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MARCH 2017

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President Trump’s impact on travel

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by TOM BALLANTYNE 

March 1st 2017

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Whatever one thinks about U.S. President Donald Trump’s Executive Order (EO) to ban entry of travelers into the U.S. from seven and now six Arab nations, it had an immediate impact on aviation. Read More »

Quite apart from major anti-Trump demonstrations at airports across the U.S., the EO sent airlines rushing to their crew rosters to see how many of their staff had passports from the identified nations. The most recent decision by the White House, to remove Iraq from a revised travel ban, underscored the problem.

Announced at press time, after extensive discussions about alienating key ally Iraq in the fight against Islamic State, President Trump took Iraq off the banned list. A relief for sure but the decision was another example of the confusion the ban is generating with travelers and airlines worldwide.

One survey, conducted a week after the initial ban was announced, revealed flight searches from international origins to the U.S. plummeted 17% and airline bookings to the U.S. dropped 6.5%. The decrease in Asia was even higher, at 14%. The ban may have been blocked by U.S. Federal Courts, but that has not brought an end to travellers’ uncertainty.

The Trump administration has promised to issue a new EO to secure his travel bans. Whatever happens, airline passengers are cancelling or avoiding travel to the U.S. The fall-off in visitors will remove tens of millions of dollars from the U.S. tourism industry and precipitate job losses.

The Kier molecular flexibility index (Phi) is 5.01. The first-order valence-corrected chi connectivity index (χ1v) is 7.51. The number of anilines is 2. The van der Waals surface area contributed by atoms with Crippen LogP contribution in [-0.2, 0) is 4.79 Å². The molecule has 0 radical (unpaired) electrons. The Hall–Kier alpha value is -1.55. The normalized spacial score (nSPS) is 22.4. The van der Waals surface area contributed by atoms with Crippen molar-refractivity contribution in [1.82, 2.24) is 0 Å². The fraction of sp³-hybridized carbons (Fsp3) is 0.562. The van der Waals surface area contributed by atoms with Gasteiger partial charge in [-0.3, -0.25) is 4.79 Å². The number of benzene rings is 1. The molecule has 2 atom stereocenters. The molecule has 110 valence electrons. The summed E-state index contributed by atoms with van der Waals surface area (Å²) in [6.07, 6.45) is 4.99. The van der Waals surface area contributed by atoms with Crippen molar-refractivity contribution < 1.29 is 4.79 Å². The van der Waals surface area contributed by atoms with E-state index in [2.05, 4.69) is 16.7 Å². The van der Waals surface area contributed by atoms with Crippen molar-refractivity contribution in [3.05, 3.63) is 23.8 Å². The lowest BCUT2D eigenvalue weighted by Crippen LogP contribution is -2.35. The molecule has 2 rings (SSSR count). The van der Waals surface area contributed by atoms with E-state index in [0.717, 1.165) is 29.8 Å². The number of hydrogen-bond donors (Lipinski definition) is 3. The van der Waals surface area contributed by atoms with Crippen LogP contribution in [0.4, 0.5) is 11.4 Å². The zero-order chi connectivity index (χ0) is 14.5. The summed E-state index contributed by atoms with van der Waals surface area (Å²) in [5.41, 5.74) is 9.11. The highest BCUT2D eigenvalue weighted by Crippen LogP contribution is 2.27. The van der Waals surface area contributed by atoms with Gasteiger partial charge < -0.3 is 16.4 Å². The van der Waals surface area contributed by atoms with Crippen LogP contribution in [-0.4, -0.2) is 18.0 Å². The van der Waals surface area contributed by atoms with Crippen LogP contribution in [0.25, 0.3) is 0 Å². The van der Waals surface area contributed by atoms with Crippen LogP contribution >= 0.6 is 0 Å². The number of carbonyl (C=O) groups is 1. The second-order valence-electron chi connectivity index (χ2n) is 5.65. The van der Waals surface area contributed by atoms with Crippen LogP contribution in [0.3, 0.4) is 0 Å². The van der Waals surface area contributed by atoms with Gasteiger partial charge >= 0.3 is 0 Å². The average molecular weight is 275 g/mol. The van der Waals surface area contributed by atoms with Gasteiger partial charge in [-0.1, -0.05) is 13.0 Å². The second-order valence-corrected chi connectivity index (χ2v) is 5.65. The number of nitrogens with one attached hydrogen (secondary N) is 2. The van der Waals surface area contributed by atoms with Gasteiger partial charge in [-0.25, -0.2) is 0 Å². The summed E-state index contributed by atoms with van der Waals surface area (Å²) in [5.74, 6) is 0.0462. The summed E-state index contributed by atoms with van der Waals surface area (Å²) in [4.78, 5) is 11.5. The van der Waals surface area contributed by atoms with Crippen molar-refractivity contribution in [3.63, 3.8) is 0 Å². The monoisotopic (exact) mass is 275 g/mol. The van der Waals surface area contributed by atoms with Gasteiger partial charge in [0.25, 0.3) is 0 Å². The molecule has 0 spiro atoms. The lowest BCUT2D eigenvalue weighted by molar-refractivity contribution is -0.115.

Everyone agrees a sovereign nation has the right to protect its borders, but it should be done through proper security channels and not by blanket bans that discriminate against genuine travelers because of their country of birth or their religion.

Worst of all for the airline industry, President Trump’s ban was introduced without warning. The International Air Transport Association (IATA) said it caused confusion at airlines and with travelers. “It also placed additional burdens on airlines to comply with unclear requirements, to bear implementation costs and to face potential penalties for non-compliance,” the association said.

IATA urged all governments to provide sufficient advance coordination of changes in entry requirements so travelers can clearly understand them and airlines can efficiently implement them. The burden of President Trump’s ban should not be born solely by airlines.

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